Finding the right partner can be difficult, time-consuming, and prone to errors. And that is true for species across the tree of life, not just humans.
To avoid these costs, animals from a wide range of taxa have been shown to use public information, i.e. information that is accessible to all individuals. In particular, individuals can assess the quality of potential mates by observing others and learning from their mating performance to develop their own sexual preference.
This form of social learning is called mate copying. Typically, in mate copying, an observer develops a mating preference for those individuals that it previously observed to be preferred by others. This can occur at the individual level, where the preference develops only for the specific individual that was seen to successfully attract a partner. Alternatively, the preference can develop at the phenotypic level, for any potential mate of the same phenotype.
Mate-copying has been found in several species of birds, like Japanese quails or zebra finches, mammals, like humans and rats, fish, mostly from the same family as guppies, and also in the famous insect, the fruit fly Drosophila melanogaster. Most studies tested females, as they are often expected to invest more in the production of a single offspring and have evolved to be choosier.
Less is known about mate copying in males, probably because males often invest less and seem to be less choosy. However, there are also costs for males if they court reluctant females, produce sperm, and/or provide parental care. Thus, they can benefit from distinguishing between receptive and nonreceptive females or learn which female (phenotype) is the best.
Nevertheless, studies of mate copying in males remain relatively rare. Up until now, there have only been a few examples from species in which males invest significantly in reproduction, e.g. the sex-role reversed deep-snouted pipefish (Syngnathus typhle) and the nest-guarding darter Etheostoma flabellare, or are highly promiscuous like the sailfin molly (Poecilia latipinna) and the Atlantic molly (Poecilia Mexicana).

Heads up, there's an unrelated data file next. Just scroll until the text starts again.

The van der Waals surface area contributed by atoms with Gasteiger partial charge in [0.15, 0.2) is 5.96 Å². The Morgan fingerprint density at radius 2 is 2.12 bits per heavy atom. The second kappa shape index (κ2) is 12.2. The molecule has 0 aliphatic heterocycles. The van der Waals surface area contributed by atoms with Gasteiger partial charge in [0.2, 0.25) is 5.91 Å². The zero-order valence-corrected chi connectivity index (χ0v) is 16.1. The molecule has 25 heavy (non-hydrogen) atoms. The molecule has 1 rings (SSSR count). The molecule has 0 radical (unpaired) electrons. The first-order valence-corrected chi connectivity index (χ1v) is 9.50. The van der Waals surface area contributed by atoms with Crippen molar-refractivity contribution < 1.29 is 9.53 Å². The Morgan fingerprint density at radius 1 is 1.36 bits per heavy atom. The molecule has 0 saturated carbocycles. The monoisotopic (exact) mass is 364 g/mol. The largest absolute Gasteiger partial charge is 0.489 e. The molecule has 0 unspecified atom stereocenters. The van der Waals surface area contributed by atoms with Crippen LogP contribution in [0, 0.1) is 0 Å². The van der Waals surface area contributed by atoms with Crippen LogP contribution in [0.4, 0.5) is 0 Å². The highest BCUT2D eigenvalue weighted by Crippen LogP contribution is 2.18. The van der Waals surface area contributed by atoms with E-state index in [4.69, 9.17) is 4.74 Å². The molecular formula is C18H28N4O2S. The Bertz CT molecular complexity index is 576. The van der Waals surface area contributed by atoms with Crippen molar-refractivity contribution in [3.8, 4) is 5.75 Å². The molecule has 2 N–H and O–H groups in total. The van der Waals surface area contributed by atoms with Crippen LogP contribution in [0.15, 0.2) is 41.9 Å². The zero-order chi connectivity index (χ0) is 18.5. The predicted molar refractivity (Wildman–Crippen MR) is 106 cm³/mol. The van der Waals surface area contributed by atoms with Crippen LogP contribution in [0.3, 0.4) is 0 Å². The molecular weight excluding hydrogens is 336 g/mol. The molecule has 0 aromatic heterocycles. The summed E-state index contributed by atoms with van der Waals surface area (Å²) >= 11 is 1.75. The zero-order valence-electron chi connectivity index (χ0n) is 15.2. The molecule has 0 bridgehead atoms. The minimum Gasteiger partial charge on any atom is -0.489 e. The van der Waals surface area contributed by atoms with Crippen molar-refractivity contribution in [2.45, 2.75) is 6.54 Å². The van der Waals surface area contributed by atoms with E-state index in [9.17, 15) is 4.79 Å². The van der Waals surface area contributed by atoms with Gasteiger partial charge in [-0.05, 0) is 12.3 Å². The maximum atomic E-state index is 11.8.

It is known that D. melanogaster females do mate copying, and now researchers from EDB and CRCA, University of Toulouse, investigated mate copying in males of this species. Although fruit flies don’t provide parental care, costs of sperm production are high, and males can start being short on sperm after just one copulation. Furthermore, sexually active males have a shorter lifespan than non-sexually active males. As mate choice implies high costs for males, the team from EDB and CRCA assumed that Drosophila males perform mate copying as well.
For the experiments, they created two artificial female phenotypes by dusting females with green or pink powders. Naïve virgin observer males were given the opportunity to see another male choosing between a pink and a green female. Thus, the observer male received information which female phenotype was the preferred one. Afterwards, the observer male could choose between two new green and pink females. The researchers recorded the color of the female that copulated during the demonstration and compared it with the color the observer male chose during the test.
However, D. melanogaster females can also reject males that they don’t like. Thus, the observer male was probably not accepted by the female it favored. Because of this, the researchers also analyzed which type of female the male chose to court and analyzed this alongside copulations.
Observer males that could watch a copulation during the demonstration preferred females of the color they saw being chosen during demonstrations, while control males without the opportunity to watch a copulation chose randomly between females. Thus, males copied the mate choice of other males. The behavior appeared stronger when using courtship rather than copulation as a measure, probably because females often reject courting males. However, both types of data showed that males were doing mate copying.
Fruit flies are often attracted by rotting fruits as sources of food to meet mating partners and to serve as an egg-laying site. In these dense conditions, copulations are common, and surrounding flies can watch the mate choice of others. Thus, mate copying might be an adaptation to these conditions and provides an easy way of learning who is the best partner.
These findings are described in the article entitled Mate copying in Drosophila melanogaster males, recently published in the journal Animal Behaviour. This work was conducted by Sabine Nöbel, Mélanie Allain, and Etienne Danchin from EDB Universite de Toulouse, and Guillaume Isabel from CRCA Universite de Toulouse.
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